I found the Holy Water item up in the rafters, but by now I'd gotten used to Sonia's unique skills and so I didn't feel like not being able to splash holy water around was a big loss. Her latest magic power lets Sonia land one weak hit on all on-screen enemies, which is incredibly useful for taking out the many, many bats that are packed into every crevice of the castle. I know Dracula is a vampire and bats are kind of his thing, but I'm going to put my foot down and say that there are too many bats in this game. I know, I know, I feel bad about uttering such a statement during the Halloween season but there are so many bats it's making me wonder why Dracula doesn't conquer the world financially, through the legal method of getting super-rich on all the guano that must be coating his entire goddamn castle.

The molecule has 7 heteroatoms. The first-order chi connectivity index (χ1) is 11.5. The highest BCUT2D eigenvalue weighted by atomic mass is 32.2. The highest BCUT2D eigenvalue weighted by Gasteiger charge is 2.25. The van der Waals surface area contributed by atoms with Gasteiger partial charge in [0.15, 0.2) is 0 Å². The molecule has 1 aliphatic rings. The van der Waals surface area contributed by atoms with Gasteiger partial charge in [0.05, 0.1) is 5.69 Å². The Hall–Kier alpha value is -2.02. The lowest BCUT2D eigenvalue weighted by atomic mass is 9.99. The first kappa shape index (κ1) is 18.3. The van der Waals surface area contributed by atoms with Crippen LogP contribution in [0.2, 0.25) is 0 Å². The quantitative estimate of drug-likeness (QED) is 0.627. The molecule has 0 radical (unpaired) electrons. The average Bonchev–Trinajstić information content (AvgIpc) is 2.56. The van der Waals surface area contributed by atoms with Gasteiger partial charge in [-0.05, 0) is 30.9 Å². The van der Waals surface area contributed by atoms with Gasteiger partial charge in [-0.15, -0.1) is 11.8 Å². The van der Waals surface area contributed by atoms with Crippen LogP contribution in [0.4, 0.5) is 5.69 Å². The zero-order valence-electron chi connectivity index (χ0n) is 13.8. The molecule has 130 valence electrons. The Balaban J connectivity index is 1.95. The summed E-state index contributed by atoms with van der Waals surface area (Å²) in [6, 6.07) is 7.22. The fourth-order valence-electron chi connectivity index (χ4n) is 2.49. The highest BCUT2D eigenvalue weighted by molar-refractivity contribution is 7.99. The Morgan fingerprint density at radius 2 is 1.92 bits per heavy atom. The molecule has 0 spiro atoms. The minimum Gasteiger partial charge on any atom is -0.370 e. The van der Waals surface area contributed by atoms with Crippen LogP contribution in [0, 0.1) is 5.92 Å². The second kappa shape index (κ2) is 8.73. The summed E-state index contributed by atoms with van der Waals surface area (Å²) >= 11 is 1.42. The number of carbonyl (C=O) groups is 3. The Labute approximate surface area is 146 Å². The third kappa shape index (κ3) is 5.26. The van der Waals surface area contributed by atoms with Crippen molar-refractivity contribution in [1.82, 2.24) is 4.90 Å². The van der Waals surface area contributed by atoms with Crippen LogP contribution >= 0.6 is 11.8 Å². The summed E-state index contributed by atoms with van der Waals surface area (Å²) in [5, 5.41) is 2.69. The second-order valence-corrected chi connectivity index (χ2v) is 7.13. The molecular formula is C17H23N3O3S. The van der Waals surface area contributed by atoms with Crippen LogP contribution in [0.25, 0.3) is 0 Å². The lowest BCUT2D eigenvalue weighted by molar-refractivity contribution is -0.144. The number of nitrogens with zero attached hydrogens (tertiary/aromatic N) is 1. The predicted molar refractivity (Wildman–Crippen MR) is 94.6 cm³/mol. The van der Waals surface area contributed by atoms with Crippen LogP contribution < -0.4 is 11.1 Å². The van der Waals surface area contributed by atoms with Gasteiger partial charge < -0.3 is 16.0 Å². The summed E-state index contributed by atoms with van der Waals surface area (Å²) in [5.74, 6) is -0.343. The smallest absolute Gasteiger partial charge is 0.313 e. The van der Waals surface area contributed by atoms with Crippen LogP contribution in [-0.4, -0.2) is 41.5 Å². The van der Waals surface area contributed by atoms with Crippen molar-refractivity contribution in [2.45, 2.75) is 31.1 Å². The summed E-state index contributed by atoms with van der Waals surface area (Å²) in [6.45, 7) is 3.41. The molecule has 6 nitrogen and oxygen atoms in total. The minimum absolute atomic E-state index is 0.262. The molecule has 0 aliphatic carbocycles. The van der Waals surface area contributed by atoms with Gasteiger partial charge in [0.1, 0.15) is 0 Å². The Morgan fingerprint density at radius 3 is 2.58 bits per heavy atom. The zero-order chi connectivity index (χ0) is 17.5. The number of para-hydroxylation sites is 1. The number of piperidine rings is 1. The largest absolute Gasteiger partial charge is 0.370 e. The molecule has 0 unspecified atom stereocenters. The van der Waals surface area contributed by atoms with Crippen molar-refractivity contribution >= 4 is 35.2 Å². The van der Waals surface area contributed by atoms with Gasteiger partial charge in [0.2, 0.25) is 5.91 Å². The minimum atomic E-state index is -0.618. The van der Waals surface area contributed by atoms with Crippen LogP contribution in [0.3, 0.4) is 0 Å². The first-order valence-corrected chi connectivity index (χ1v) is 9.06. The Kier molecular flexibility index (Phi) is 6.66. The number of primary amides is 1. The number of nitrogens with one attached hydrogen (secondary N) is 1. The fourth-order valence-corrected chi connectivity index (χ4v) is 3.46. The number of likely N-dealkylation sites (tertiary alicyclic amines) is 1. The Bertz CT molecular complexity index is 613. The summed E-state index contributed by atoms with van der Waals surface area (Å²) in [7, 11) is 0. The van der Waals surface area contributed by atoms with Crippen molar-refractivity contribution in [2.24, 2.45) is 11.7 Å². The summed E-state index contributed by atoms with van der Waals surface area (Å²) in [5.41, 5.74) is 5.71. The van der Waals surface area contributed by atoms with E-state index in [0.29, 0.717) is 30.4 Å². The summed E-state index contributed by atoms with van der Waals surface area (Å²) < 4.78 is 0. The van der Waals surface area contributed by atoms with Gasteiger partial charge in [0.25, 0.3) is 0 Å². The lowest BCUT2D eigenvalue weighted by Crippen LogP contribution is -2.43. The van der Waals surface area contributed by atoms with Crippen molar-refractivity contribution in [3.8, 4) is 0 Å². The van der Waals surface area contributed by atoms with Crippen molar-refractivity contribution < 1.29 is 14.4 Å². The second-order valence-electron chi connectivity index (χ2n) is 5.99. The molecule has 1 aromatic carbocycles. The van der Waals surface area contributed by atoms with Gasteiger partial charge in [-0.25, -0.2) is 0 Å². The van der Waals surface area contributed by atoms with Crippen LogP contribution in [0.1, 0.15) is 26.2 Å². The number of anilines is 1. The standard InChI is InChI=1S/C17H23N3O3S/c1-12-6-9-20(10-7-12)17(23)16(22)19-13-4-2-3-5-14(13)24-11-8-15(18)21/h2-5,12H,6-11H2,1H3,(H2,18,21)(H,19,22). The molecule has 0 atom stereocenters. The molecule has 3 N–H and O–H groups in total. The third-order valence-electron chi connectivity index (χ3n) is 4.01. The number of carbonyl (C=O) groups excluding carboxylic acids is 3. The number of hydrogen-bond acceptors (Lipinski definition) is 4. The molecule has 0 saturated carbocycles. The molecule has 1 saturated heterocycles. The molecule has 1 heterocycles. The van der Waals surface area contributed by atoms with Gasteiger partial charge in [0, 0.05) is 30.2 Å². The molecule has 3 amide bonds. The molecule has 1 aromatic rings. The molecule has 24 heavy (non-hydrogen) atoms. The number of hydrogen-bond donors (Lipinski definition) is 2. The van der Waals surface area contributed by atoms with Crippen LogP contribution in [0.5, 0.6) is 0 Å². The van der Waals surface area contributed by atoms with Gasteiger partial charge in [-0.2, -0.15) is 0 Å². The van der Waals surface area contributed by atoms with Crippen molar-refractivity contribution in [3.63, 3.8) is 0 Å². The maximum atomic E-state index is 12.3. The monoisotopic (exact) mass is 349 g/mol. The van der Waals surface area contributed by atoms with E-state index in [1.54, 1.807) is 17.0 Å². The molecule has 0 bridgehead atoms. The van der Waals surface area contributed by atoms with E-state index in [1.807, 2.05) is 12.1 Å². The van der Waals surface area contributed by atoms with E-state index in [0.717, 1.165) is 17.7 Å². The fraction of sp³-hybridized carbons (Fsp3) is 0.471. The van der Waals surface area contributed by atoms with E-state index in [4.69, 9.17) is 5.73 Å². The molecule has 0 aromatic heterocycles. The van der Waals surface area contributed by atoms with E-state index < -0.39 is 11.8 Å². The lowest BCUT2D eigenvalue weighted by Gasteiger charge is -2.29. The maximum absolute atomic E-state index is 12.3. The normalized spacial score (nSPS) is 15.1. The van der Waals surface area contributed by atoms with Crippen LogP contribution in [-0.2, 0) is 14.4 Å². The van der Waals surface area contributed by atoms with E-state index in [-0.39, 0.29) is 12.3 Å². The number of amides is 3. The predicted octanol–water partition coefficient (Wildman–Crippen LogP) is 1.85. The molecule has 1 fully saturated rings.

It's time for the boss of stage four, and here's a familiar face: it's Alucard, Dracula's son who fights on the side of good, sleeps a lot and is not good at picking pseuodonyms! No, calling yourself "Arikado" isn't fooling anyone either. I suppose I can't blame Alucard - if my real name was Adrian Farenheight Tepes I'd probably consider changing it too.
It is revealed that Sonia and Alucard already know each other - and that they're more than just friends, given that Alucard calls her "my beloved," unless that's just the kind of thing it's mandatory for brooding men in frilly shirts to say. Then why are they trying to kill each other? Well, it's the usual set-up - Alucard wants to beat Dracula himself, and he doesn't think Sonia is strong enough to get the job done. Sonia says she is strong enough, Alucard says "prove it" and Sonia beats the crap out of him.